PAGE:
I guess there is an awful lot to talk about since the last few posts.  I know I mentioned our concerns about the cost of the new medication.  I did find  out that the prices quoted were all over the place.  Even though I am on the medication I am not sure how much it actually costs – will have to wait for my next insurance statement – but the price seems to be around $9.000.00  per month – much less than the 14 -16 thousand I had been quoted – but still substantial.  With a co-pay of between 5 to 20 per cent,  this is significant.   The good news was that the business office has found funds to  cover my co-pay through resources they have for the next year.  I will have to reapply after that. To say that this is a relief is an understatement.

And so . . .  I have been on the new chemo just over two weeks.  I take two pills a day.  I feel fatigued, nauseated a good part of the time and have some visual disturbances – early a.m. if I move from a dim place to one with bright lights there are prismatic halos around shiny objects and trailing light streams – which do not last very long and aren’t really disturbing.  This is what is necessitating the visit to the ophthalmologist per my oncologist – although the research seems to indicate that this has been thoroughly checked, it may decrease and it usually signifies no damage.  This may improve with time.  I did see my optometrist today who read the research I found and who could find nothing wrong with my eyes except for a slight adjustment in the prescription and he mentioned once again monitoring the beginning of cataracts.  I have the opthomologist’s number and instructions to call either of them if this gets worse but indeed, the phenomena seems to be lessening and as promised is not at all bothersome and short -lived.


Food is the real problem.  I never know what I will feel like eating and continue to make a huge effort that all of my calories “count.”   This is not unlike the continual morning sickness I had when I was expecting Elizabeth. Sweets don’t taste particularly good -perhaps because I have been avoiding sugar anyway – but coffee tastes muddy, lots of things taste “off” and I have completely lost my taste for vegetables.  I only “lost my breakfast” twice the first week and so have that under control but I never feel really good or have an appetite. What a strange place for me to be in.  This may improve with time.  Today I went to a lovely restaurant with my sister and brother-in-law,  Ate half of my dinner and a forkful of dessert and I was finished,  To be honest, the dessert did not even taste good.  Sigh.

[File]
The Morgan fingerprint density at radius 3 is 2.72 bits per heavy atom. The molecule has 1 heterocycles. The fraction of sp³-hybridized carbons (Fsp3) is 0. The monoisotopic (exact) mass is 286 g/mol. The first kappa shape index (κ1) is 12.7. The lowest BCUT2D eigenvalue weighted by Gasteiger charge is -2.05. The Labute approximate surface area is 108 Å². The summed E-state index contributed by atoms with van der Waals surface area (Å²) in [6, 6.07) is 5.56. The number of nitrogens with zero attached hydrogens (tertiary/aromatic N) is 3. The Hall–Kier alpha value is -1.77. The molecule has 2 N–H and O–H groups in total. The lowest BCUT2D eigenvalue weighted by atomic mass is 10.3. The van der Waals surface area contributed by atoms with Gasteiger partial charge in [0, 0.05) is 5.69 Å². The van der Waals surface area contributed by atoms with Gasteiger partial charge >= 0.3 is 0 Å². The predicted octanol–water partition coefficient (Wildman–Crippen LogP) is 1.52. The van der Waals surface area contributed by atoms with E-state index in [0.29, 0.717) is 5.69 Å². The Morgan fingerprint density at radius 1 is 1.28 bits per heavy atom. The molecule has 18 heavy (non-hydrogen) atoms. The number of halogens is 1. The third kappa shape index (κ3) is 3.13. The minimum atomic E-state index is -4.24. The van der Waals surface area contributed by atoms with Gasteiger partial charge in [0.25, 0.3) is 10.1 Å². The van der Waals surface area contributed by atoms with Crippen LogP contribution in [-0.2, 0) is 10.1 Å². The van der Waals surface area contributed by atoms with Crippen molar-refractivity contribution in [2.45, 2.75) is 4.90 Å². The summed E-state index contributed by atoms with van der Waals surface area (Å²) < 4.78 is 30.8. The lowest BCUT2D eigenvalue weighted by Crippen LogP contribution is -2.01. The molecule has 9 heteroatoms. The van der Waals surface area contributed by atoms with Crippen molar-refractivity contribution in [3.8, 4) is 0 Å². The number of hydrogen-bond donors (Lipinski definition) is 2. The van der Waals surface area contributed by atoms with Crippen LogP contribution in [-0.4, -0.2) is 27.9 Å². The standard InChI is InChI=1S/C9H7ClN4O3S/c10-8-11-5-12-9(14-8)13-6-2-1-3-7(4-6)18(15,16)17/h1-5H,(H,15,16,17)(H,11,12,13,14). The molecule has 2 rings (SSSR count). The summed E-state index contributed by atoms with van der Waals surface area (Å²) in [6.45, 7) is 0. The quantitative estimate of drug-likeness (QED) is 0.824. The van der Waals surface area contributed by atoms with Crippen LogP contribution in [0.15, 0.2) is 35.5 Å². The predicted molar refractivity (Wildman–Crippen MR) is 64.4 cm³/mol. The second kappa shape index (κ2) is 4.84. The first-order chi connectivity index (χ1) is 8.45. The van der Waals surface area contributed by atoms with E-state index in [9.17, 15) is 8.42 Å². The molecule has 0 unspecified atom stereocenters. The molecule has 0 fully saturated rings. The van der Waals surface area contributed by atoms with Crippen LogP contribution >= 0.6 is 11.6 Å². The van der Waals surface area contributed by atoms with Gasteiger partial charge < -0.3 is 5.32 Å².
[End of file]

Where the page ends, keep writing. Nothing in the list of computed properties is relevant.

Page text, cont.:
I will have to have an EKG monthly to watch for heart damage and blood tests monthly to check for liver damage.  On a really positive note I had my first check up and all test results were good and I am doing well enough that I went straight to monthly check-ins!  Also on a positive note – this whole journey with cancer treatment started three years ago when I went to the gynecologist and an hysterectomy was recommended.  Breast cancer and now lung cancer took precedence over those concerns but I just had an appointment which verified that any gynecological issues are on hold – and actually I am not showing any reason for concern – so my next appointment with him will be in around a year.

Well, I am probably telling you all much more than I planned.  However, if I seem distracted or distant please understand that this really is an onslaught to one’s body.  My hope is that all will improve once I get more exercise and get used to the medication.  My cousin’s daughter gathered the family together for a funded walk on Saturday,  my daughter took us to Cirque du Soleil,  my grandson spent the day with me and his dad joined us for dinner, we went out to a fabulous restaurants  with my sister and brother-in-law and I am making plans to start walking with someone on a regular basis.  All of these activities help enormously  in getting me “out of myself.”  I am always grateful to get up and start the day but I am looking forward to the day that I start to “overlook” the diagnosis  It is not  running my life – but I look forward to it being in the “background.”   I so appreciate your care and concern – thank you from the bottom of my heart.  I also believe I have learned a lesson I needed to discover.  I have never been ill in my life until this happened.  How differently I feel about other people and their problems.  It is so easy to be judgmental and uncaring – not understanding what a struggle it can be to just eat a meal and maintain a “normal” day. If you would like to do something for me, please pass on this concern and understanding for someone  – a person or even an animal- near you.  We all need kindness.